Reading and writing are of little avail.  The man with faith, devotion and self-confidence wins. (WU-35)

It is a pity that we do not read authenticated books say, Raj Yoga. Raj Yoga sets in when other things accumulated by wrong Practices are gone. (SDG-63)

The only purpose for which this book {Towards Infinity} has been written is to reveal to the world what gnana – knowledge really is and to acquaint them with its condition at different levels of approach. It is of course certain that our religious books speak a lot about it, but unfortunately the (quack) commentators of the later period have on account of their wrong understanding misrepresented the facts in such a way as to drown the very sense. (BWS-289)

I have written this book {Towards Infinity} not to cast aspersions on any one, but only to help the so-called Jnanis (agnostics) in throwing off their vanity and egotism to secure their firm stand in the Absolute Reality so that they may also be helpful in transforming the world in accordance with the demand of Nature. Mend, the times will, but it would be better if such persons too had their share in it. (BWS-295)


There is an organisation in this part of the country which professes to impart spirituality. It commands a pretty large following, and people who join it seldom break off even though some of them, to my personal knowledge, are greatly disgusted and averse to it. I find that they have adopted unspiritual ways to keep the abhyasis bound fast not only by inducements and allurements but even by fright and threats. And when I study their inner condition, I find not one of them having any spiritual achievement, but they are only caught up by some material force. You will find hardly one amongst them who is nearer the mark in any way. (SS-234,235)


To realize our goal of life is our Bounden Duty. Therefore, one should aspire for the highest, peace and other things should be secondary. (SS-131)


Now if I say that I am to bring you in to a spiritual life, it may not be quite correct since there is no question of bringing in. We have only to establish ourselves in Reality, and thank God your thought is already helping you in the pursuit. Definitely you have now gathered material to keep you up on the path. In other words, I may say that you have taken the object into your view. Now only the arrow is to be shot at the mark, the thought being the arrow and the heart the bow. But at the same time it needs the application of force which is there in the form of the master's support. (SS-26)


When the vrittis have thus been reduced to nothing or negatived or, in other words, have acquired a transcendent state, it is then a lower grade state of brahmagati. When this is attained, the veil gets torn off and we enter the next inner sphere beyond it.  Our attention is then diverted inwards and we proceed on towards it, seeking the self.  (SS-368,369)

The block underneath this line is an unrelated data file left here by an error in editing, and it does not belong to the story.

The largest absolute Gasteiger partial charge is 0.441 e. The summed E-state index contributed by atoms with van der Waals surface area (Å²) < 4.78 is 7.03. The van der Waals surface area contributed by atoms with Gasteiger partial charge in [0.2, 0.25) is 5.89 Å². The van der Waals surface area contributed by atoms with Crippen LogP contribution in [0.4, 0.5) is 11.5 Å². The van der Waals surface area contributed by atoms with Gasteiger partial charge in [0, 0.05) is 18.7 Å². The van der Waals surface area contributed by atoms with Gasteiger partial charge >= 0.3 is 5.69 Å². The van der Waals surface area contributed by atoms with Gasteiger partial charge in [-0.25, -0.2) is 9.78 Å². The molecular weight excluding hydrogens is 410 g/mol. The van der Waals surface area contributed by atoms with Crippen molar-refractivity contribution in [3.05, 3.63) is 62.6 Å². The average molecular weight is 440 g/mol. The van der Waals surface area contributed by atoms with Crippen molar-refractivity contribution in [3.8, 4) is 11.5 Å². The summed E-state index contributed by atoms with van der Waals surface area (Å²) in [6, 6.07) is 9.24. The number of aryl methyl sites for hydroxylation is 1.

For further reading please see BHUMA.


Please see LOKAS.


Since jiva possesses motion, it is cognizant of the creator too, i.e. of Brahman. Thus the word jiva carries with it the sense of motion and of thinking as well. The two things are parallel in the being of jiva. Thus the function of both Brahman and jiva is almost the same, with only this difference that Brahman covers the entire universe, while jiva is confined only to the narrow sphere of self. In this respect Brahman too may be said to have its own bondage just as an individual jiva has, with the difference perhaps that the bondage of jiva is thicker and grosser in comparison to that of Brahman. They both have limitations. This is about the exact conception of Brahman. Now the presence of motion and vibration in our being establishes our relationship with Brahman but subsequently that very thing turns into entanglement for us. (SS-512)






A man remains entangled in them {Problems} finding no way out. But the bravest is he who is happy in all cases and under all circumstances. Great sages have given preference above all to poverty and hardship. One of the ancient sages is known to have prayed to God to bestow upon him all the miseries of the world! Such have been the souls who could have made the highest progress and finally attained a permanent life of eternal bliss. (SS-426)


You need not stop the breath yourself when meditating. If it stops by itself it is well and good. When the flight gets very high it often happens that there will be no breath for even hours; and when thoughtlessness is created the breathing gets slowed down. (SS-292,293)